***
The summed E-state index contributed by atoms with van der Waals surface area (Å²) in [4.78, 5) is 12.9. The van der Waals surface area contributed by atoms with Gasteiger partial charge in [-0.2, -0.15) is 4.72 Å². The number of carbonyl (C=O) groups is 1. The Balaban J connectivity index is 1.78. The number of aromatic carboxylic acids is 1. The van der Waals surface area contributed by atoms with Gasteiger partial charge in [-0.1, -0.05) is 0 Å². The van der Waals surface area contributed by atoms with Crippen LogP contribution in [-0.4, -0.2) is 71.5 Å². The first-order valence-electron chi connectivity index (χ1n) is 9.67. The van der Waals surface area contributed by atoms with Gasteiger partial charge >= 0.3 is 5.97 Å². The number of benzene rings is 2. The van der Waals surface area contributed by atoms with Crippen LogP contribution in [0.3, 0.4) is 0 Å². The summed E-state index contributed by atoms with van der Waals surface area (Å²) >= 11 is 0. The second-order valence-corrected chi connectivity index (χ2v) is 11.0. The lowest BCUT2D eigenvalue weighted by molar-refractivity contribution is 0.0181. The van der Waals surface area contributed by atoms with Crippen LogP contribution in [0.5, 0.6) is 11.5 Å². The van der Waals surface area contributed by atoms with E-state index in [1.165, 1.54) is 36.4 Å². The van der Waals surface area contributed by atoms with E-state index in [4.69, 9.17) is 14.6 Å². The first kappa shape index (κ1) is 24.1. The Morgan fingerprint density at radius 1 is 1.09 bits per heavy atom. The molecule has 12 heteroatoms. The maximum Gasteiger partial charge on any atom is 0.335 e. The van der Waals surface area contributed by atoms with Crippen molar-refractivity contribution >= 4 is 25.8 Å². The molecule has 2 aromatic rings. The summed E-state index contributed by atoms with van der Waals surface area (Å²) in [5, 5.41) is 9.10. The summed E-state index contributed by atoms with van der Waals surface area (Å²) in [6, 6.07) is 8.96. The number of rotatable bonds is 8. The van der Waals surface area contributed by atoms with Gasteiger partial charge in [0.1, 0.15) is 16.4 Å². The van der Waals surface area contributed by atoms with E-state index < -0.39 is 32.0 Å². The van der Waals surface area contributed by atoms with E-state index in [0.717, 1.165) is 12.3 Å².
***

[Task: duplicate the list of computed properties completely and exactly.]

The summed E-state index contributed by atoms with van der Waals surface area (Å²) in [4.78, 5) is 12.9. The van der Waals surface area contributed by atoms with Gasteiger partial charge in [-0.2, -0.15) is 4.72 Å². The number of carbonyl (C=O) groups is 1. The Balaban J connectivity index is 1.78. The number of aromatic carboxylic acids is 1. The van der Waals surface area contributed by atoms with Gasteiger partial charge in [-0.1, -0.05) is 0 Å². The van der Waals surface area contributed by atoms with Crippen LogP contribution in [-0.4, -0.2) is 71.5 Å². The first-order valence-electron chi connectivity index (χ1n) is 9.67. The van der Waals surface area contributed by atoms with Gasteiger partial charge >= 0.3 is 5.97 Å². The number of benzene rings is 2. The van der Waals surface area contributed by atoms with Crippen LogP contribution in [0.3, 0.4) is 0 Å². The summed E-state index contributed by atoms with van der Waals surface area (Å²) >= 11 is 0. The second-order valence-corrected chi connectivity index (χ2v) is 11.0. The lowest BCUT2D eigenvalue weighted by molar-refractivity contribution is 0.0181. The van der Waals surface area contributed by atoms with Crippen LogP contribution in [0.5, 0.6) is 11.5 Å². The van der Waals surface area contributed by atoms with E-state index in [1.165, 1.54) is 36.4 Å². The van der Waals surface area contributed by atoms with E-state index in [4.69, 9.17) is 14.6 Å². The first kappa shape index (κ1) is 24.1. The Morgan fingerprint density at radius 1 is 1.09 bits per heavy atom. The molecule has 12 heteroatoms. The maximum Gasteiger partial charge on any atom is 0.335 e. The van der Waals surface area contributed by atoms with Crippen molar-refractivity contribution >= 4 is 25.8 Å². The molecule has 2 aromatic rings. The summed E-state index contributed by atoms with van der Waals surface area (Å²) in [5, 5.41) is 9.10. The summed E-state index contributed by atoms with van der Waals surface area (Å²) in [6, 6.07) is 8.96. The number of rotatable bonds is 8. The van der Waals surface area contributed by atoms with Gasteiger partial charge in [0.1, 0.15) is 16.4 Å². The van der Waals surface area contributed by atoms with E-state index < -0.39 is 32.0 Å². The van der Waals surface area contributed by atoms with E-state index in [0.717, 1.165) is 12.3 Å².